There are a few factual errors in CJI Khehar's triple talaq verdict. Read them here
Have we become a sloppy people? This thought came to me as I spotted some factual inaccuracies in Part-5 of Chief Justice of India JS Khehar’s minority judgment in the triple talaq case.
Part-5 deals with the “abrogation of the practice of ‘talaq-e-bidat’," by legislation, the world over, in Islamic, as well as, "non-Islamic” countries. Here, Justice S Abdul Nazeer has concurred with the Chief Justice.
Let me concede straight away that these inaccuracies do not impact the conclusions reached in the Chief Justice’s opinion.
Hence, to some they may not be a big deal, but the question is should not the Chief Justice ensure that no factual error, howsoever inconsequential, creep into a judgement recorded by him? This is even if he has relied on a book which is well regarded on the subject.
Paragraph 28 of the judgment gives reasons for the Chief Justice to ascertain how countries with Muslim majorities have dealt with the issue of divorce among Muslims.
The Chief Justice notes: “Muslim Law in India and Abroad, by Tahir Mahmood and Saif Mahmood (Universal Law Publishing Co. Pvt. Ltd., New Delhi, 2012 edition), records the following position about the abrogation of the practice of ‘talaq-e-biddat’ as a means of divorce, through statutory enactments, the world over. The countries which have abolished ‘talaq-e-biddat’ have been divided into Arab States, Southeast Asian States, and Subcontinental States. We have maintained the above classifications, in order to establish their factual positions. Firstly, to demonstrate that the practice was prevalent across the globe in States having sizeable Muslim populations. And secondly, that the practice has been done away with, by way of legislation, in the countries referred to below.”
In all the divorce laws of 13 Arab, three Southeast Asian and three South Asian countries have been surveyed. Before the Chief Justice sets out what the divorce laws for Muslims in these countries are, he categorises them as theocratic or secular.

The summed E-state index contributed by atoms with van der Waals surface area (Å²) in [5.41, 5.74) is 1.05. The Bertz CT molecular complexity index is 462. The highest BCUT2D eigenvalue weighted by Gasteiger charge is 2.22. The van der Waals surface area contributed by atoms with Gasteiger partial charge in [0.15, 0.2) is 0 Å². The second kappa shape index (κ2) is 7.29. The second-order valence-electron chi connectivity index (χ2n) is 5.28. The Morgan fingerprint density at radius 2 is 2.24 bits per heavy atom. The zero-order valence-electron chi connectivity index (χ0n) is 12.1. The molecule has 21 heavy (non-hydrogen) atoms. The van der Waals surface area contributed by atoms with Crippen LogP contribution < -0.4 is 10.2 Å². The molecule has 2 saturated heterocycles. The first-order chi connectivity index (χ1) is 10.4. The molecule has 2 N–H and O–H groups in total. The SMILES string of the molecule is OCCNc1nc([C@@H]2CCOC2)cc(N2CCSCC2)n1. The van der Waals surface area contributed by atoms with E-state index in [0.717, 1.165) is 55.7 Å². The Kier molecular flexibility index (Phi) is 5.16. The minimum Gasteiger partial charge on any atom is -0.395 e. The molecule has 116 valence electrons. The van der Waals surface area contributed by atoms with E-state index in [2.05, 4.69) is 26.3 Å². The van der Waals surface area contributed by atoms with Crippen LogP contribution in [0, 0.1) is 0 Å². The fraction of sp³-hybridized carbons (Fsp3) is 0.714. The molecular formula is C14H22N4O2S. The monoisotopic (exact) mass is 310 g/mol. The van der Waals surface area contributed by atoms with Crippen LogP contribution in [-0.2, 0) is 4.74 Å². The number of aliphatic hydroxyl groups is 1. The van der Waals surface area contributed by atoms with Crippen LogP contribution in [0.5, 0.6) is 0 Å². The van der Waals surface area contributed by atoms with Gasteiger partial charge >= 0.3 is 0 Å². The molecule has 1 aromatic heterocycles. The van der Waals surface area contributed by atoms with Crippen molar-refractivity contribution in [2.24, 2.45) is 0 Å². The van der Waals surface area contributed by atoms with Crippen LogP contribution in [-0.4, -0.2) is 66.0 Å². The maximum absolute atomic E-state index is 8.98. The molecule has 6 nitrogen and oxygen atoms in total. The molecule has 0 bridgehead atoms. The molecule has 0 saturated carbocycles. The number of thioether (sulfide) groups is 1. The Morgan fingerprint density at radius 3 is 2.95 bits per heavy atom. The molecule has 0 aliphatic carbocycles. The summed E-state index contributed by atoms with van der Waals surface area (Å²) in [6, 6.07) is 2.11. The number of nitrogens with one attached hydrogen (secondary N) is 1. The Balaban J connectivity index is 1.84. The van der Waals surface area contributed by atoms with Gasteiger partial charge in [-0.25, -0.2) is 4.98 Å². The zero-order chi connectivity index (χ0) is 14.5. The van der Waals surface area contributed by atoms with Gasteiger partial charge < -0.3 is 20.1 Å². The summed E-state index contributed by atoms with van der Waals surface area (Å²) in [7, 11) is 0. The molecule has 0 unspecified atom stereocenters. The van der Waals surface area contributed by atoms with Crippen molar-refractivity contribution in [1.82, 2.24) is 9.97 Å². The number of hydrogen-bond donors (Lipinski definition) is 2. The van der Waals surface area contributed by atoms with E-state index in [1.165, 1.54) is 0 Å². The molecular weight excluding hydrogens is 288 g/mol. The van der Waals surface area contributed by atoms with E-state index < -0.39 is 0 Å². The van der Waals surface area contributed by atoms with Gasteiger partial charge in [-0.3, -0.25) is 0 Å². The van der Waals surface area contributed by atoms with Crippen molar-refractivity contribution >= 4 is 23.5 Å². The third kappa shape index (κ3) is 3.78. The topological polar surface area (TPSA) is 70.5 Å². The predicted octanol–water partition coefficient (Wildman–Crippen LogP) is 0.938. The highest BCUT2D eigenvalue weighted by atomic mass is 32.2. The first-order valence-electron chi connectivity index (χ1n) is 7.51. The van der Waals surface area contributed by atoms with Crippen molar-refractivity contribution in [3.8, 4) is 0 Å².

Herein lies the difficulty. Some countries put in the secular category are not so. These are listed below:
Article 2 of the Egyptian Constitution states, “Islam is the religion of the state ...The principles of the Islamic Sharia are the principle source of legislation”.
This obviously excludes Egypt from the category of secular countries. However, Egypt has always tried to present a progressive face to the world. The constitution allows Egyptian Christians (around 10% of the population) and Jews to be governed by their own laws regarding their personal status and religious affairs. The constitution also forbids the state to discriminate on religious grounds.
Islam is the religion of the Jordanian state (Article 2) though, as in Egypt, the Jordanian constitution prescribes that all Jordanians will be equal before the law. The constitution also “safeguard(s) the free exercise of worship and religious rites in accordance with the customs observed in the Kingdom”. The caveat will naturally rule out any form of worship that will be offensive to Islam as observed in Jordan. All in all Jordan cannot be considered as a secular country.
Article 3 of the constitution makes it essential for the Syrian President to be a Muslim and also states, “Islamic Jurisprudence is the main source of legislation. Syria is in the midst of a civil war but the Syrian Baath Party which controlled the country for decades emphasised its progressive socialist and ‘secular’ credentials. However, the constitution does not make Syria secular.
The Chief Justice wisely avoids giving either a secular or a theocratic label to Indonesia. He mentions that it recognises six religious persuasions including Hinduism and Buddhism. The fact is that Indonesia has always witnessed tension between those who want it to become Islamic and those who want to preserve its foundational principles encapsulated in Pancasila. Even here the first is belief in one and only God. This imparts a religious tenor to the country removing it from the category of secular states.
In the case of the United Arab Emirates, a basic error has come in stating that the majority of its people are Shia. They are Sunnis. Was the Chief Justice thinking of Bahrain which has Shia majority?
If the Chief Justice has gone by the account given in Tahir Mahmood and Saif Mahmood’s book to categorise countries as secular or theocratic and that book has erred, can these accuracies be only attributed to that book? Clearly the answer has to be in the negative for it has to be presumed that the Chief Justice has verified the facts contained in it. The public take Supreme Court judgements as authoritative and fact checked.
The former law minister Ashwini Kumar hailing the Supreme Court decision declaring privacy to be a fundamental right told a TV channel, “Indian constitutional jurisprudence is cited in many countries of the world”.
It would not put the Indian judiciary in good light if simple factual errors, even if they are a few, are found contained in a Chief Justice’s opinion.